Bioelectronic wearable shows promise in psoriasis
A non-invasive bioelectronic wearable has shown significant benefit in reducing symptoms in psoriasis patients.
Affecting around 7.5 million people in the US alone, psoriasis is a chronic skin disease driven by excessive inflammatory signals from the immune system.
The condition is characterised by a rapidly growing upper skin layer, resulting in patches of thick, raised skin which often become itchy and sore.
Developed by California-based Thync Global, the firm's bioelectronic device is worn at the base of the neck and painlessly electrically stimulates specific spinal nerves that modulate inflammatory signals responsible for psoriasis symptoms.
The device links to a smartphone through which users can select a preferred neurostimulation programme that either focuses on sleep or relaxation.
The device was tested in a pilot study including 28 psoriasis patients with mild to severe disease. Eighteen patients were enrolled in the treatment group, which saw them wear the device for at least 10 minutes a day for four weeks, while 10 patients were placed in a placebo group.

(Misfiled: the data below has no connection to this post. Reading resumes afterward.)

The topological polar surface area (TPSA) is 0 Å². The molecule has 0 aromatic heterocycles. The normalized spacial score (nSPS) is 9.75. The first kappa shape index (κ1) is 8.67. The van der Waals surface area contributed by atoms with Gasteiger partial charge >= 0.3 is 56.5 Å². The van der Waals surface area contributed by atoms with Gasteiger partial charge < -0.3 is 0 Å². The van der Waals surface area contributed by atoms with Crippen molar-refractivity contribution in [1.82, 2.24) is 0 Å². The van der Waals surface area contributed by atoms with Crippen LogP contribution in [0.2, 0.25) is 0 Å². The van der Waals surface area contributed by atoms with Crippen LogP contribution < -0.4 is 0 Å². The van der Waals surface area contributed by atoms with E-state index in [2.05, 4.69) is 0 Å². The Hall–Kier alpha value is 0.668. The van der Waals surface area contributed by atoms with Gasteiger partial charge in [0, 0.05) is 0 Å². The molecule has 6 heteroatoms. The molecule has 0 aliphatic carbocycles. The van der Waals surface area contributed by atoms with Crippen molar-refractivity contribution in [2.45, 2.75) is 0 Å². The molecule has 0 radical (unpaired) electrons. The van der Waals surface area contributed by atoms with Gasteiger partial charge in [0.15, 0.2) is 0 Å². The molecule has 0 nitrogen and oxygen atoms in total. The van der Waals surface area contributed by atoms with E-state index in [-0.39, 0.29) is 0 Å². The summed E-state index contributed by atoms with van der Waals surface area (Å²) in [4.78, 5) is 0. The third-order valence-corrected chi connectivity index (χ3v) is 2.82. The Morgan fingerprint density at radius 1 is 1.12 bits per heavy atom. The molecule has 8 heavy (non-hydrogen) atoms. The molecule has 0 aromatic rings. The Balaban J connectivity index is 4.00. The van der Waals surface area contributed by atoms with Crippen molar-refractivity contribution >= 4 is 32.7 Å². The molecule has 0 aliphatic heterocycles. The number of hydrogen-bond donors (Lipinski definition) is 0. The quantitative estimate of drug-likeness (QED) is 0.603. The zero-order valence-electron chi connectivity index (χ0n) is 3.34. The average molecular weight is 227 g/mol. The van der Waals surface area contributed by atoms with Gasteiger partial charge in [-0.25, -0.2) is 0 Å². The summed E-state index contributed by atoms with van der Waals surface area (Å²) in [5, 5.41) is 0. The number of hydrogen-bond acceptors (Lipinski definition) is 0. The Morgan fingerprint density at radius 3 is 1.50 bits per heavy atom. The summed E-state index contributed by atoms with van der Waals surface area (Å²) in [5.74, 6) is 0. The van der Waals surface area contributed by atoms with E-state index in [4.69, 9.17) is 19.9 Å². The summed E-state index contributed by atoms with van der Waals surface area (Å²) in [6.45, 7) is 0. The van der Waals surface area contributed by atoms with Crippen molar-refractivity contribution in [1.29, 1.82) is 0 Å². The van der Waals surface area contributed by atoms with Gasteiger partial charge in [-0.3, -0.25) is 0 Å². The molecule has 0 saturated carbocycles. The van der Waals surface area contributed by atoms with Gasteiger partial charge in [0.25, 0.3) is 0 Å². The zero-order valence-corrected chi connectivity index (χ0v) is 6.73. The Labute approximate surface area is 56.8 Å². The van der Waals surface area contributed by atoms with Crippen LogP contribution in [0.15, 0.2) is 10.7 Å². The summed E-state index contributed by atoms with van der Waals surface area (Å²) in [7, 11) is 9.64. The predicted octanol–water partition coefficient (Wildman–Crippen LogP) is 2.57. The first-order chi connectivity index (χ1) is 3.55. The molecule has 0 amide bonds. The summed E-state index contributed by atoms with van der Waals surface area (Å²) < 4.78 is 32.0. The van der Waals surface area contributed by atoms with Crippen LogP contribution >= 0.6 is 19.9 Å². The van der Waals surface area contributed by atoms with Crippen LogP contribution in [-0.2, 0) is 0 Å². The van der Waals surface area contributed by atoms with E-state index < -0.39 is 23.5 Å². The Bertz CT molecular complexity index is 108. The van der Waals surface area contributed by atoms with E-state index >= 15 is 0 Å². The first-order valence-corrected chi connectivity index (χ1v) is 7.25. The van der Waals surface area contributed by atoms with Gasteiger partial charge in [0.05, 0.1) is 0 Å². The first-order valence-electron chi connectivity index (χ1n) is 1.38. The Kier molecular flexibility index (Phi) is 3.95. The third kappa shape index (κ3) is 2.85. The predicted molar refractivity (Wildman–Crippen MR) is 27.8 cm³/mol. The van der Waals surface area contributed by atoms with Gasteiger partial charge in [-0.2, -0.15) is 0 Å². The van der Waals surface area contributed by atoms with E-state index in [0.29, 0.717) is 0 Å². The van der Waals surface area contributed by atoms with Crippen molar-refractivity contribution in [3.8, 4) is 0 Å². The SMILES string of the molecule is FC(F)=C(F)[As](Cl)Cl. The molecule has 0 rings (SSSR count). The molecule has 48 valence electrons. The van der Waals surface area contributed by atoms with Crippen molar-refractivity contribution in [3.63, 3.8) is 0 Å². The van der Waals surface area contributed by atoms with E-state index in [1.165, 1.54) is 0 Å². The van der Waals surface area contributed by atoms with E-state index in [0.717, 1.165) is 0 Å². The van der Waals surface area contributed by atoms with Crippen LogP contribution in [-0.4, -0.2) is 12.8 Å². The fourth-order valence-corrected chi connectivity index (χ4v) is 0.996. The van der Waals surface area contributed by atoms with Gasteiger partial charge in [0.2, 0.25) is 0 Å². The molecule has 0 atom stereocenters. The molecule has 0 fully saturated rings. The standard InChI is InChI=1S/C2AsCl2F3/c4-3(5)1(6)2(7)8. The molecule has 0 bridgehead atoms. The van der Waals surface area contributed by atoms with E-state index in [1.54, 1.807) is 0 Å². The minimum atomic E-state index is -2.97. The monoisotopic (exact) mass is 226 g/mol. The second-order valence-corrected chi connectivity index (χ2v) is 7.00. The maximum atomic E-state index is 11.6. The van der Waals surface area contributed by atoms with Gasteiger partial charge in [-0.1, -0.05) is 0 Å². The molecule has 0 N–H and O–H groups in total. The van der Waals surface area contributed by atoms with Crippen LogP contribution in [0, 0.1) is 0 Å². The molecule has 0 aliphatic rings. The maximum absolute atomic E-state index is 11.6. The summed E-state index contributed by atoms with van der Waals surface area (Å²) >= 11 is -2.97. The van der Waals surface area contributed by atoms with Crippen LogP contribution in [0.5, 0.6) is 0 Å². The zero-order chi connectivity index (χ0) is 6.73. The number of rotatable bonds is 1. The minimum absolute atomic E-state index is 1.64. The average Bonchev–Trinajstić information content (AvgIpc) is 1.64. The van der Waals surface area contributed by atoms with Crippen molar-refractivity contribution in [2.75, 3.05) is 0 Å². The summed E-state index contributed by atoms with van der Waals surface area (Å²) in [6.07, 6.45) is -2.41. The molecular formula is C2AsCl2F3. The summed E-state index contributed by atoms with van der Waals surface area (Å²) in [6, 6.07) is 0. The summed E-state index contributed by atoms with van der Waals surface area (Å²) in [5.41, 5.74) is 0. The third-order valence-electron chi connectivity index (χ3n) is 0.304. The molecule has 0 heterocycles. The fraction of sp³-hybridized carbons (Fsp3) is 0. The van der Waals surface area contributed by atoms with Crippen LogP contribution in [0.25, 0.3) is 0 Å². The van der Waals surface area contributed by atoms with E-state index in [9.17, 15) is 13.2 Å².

Participants reported improvement of psoriasis symptoms weekly with the primary endpoint of the trial being a percentage of patients in the treatment group achieving significant (≥50%) improvement of symptoms.
Participants were also allowed to continue topical medications.
Fifteen of the 18 enrolled in the treatment group reported at least a 50% reduction of their symptoms by the end of week four. Six out of the 18 reported more than a 75% reduction in symptoms.
In comparison, only two of 10 patients in the placebo group reported the same improvement.
"This is the first study that demonstrates the effectiveness of a neuromodulation technology in treating a dermatological condition," said Sumon Pal, chief scientific officer of Thync. "We are excited that we may have a new treatment paradigm for the millions of patients that suffer from this debilitating disease.”
Delivering a non-invasive, drug-free and side-effect-free treatment for psoriasis could be groundbreaking considering current psoriasis treatment consists of topical medicines that produce side effects with prolonged use.
If further data confirm its effectiveness in psoriasis, the technology could also be used in other autoimmune and inflammatory disorders
The company plans to build on clinical data through collaborations with academic institutions like the University of California, San Francisco.